It featured the voices of Wallace Langham, Scott Menville, Brian Posehn, Vicki Lewis, Nick Jameson, Tom Kenny, Herbert Sigüenza, Jane Wiedlin, Tress MacNeille and Lisa Kushell. The theme song is a faster, instrumental version of "Italian Leather Sofa" by Cake, who Oakley and Weinstein were fans of.[9] This version was specifically recorded for the show.[9] Although 18 episodes were planned, only 13 were produced.[10] The series was put on hiatus by The WB after two episodes due to poor ratings. It returned in the summer of 2000 with little promotion, and was canceled on July 18, 2000, after four more episodes aired to poor ratings.[11] The series went on to develop a cult following, thanks to repeated airings of all 13 episodes on Teletoon's Teletoon Unleashed block; Cartoon Network's popular late-night programming block Adult Swim; and Too Funny to Sleep, a late-night programming block on TBS.[12] Warner Home Video released all 13 completed episodes on DVD on November 29, 2005.

Bill Oakley has since voiced his dissatisfaction with the way Warner Bros. handled the series, and has said he doesn't mind if people pirate the series.[5]

Potential revival[edit]

On June 30, 2020, Oakley announced plans for a spin-off tentatively titled Gus and Wally, which will focus on the elderly gay couple who were supporting characters in Mission Hill. It is set six months after the series' conclusion in the early 2000s, and will be produced by Warner Bros. Animation for contractual reasons, though it is unknown if it would be for the Warner-owned HBO Max.[13]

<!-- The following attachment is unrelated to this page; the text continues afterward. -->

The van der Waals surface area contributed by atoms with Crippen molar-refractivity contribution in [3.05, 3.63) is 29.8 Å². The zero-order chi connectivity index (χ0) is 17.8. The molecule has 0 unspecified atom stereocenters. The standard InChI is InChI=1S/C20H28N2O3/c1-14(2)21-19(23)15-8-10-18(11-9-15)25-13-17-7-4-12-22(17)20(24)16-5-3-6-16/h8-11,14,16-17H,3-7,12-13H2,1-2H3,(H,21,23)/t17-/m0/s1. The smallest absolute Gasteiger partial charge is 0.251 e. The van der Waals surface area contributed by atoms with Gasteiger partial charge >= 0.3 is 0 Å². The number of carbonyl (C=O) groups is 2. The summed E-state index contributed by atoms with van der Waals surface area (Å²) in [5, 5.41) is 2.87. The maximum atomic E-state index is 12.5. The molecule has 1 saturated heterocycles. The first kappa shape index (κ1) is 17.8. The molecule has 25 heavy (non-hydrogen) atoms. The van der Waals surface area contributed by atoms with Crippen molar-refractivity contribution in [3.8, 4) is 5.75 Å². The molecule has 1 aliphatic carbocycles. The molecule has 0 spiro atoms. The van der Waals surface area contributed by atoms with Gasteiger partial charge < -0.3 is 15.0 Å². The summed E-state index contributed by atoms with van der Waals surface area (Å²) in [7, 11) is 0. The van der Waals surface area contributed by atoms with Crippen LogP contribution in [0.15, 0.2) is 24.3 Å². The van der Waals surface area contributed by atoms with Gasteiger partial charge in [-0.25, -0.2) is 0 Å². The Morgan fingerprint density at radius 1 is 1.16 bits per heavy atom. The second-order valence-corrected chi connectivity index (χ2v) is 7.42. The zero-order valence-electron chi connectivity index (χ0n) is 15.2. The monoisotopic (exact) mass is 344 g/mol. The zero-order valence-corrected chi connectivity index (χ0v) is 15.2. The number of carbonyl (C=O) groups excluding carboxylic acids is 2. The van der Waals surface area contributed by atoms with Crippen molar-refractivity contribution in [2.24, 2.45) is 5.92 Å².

In June 2022, Oakley claimed that they were still in the process of pitching the project, and that if this version was picked up, then it would continue under the Mission Hill moniker, rather than being titled Gus and Wally.[4] He also mentioned that it would include the unproduced episodes from the original incarnation of the show.[4]

In March 2023, Oakley confirmed in a tweet a Gus and Wally spin-off is "not gonna happen".


Set in the world of teens and 20-somethings, this series follows hip 24-year-old Andy French, whose sheltered suburban teenage brother Kevin moves in with him and his roommates in a big-city loft.